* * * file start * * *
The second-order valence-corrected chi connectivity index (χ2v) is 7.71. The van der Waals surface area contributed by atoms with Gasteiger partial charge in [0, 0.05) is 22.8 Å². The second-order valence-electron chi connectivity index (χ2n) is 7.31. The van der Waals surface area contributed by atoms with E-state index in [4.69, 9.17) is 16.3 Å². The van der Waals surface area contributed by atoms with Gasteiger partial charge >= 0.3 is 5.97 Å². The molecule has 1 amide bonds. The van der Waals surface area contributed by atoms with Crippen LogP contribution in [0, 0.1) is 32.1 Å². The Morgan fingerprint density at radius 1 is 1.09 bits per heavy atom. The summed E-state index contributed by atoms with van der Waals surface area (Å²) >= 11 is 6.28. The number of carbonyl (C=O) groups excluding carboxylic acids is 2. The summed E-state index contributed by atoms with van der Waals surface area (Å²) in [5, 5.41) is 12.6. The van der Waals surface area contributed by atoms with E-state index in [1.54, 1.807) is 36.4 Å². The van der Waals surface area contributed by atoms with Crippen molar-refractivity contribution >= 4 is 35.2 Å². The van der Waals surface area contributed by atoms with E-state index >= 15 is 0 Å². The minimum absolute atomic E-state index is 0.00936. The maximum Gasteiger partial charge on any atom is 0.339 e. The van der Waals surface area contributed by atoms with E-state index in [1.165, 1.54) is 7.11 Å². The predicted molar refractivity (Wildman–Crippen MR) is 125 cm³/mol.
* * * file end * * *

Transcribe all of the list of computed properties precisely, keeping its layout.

The second-order valence-corrected chi connectivity index (χ2v) is 7.71. The van der Waals surface area contributed by atoms with Gasteiger partial charge in [0, 0.05) is 22.8 Å². The second-order valence-electron chi connectivity index (χ2n) is 7.31. The van der Waals surface area contributed by atoms with E-state index in [4.69, 9.17) is 16.3 Å². The van der Waals surface area contributed by atoms with Gasteiger partial charge >= 0.3 is 5.97 Å². The molecule has 1 amide bonds. The van der Waals surface area contributed by atoms with Crippen LogP contribution in [0, 0.1) is 32.1 Å². The Morgan fingerprint density at radius 1 is 1.09 bits per heavy atom. The summed E-state index contributed by atoms with van der Waals surface area (Å²) >= 11 is 6.28. The number of carbonyl (C=O) groups excluding carboxylic acids is 2. The summed E-state index contributed by atoms with van der Waals surface area (Å²) in [5, 5.41) is 12.6. The van der Waals surface area contributed by atoms with E-state index in [1.54, 1.807) is 36.4 Å². The van der Waals surface area contributed by atoms with Crippen molar-refractivity contribution >= 4 is 35.2 Å². The van der Waals surface area contributed by atoms with E-state index >= 15 is 0 Å². The minimum absolute atomic E-state index is 0.00936. The maximum Gasteiger partial charge on any atom is 0.339 e. The van der Waals surface area contributed by atoms with E-state index in [1.165, 1.54) is 7.11 Å². The predicted molar refractivity (Wildman–Crippen MR) is 125 cm³/mol.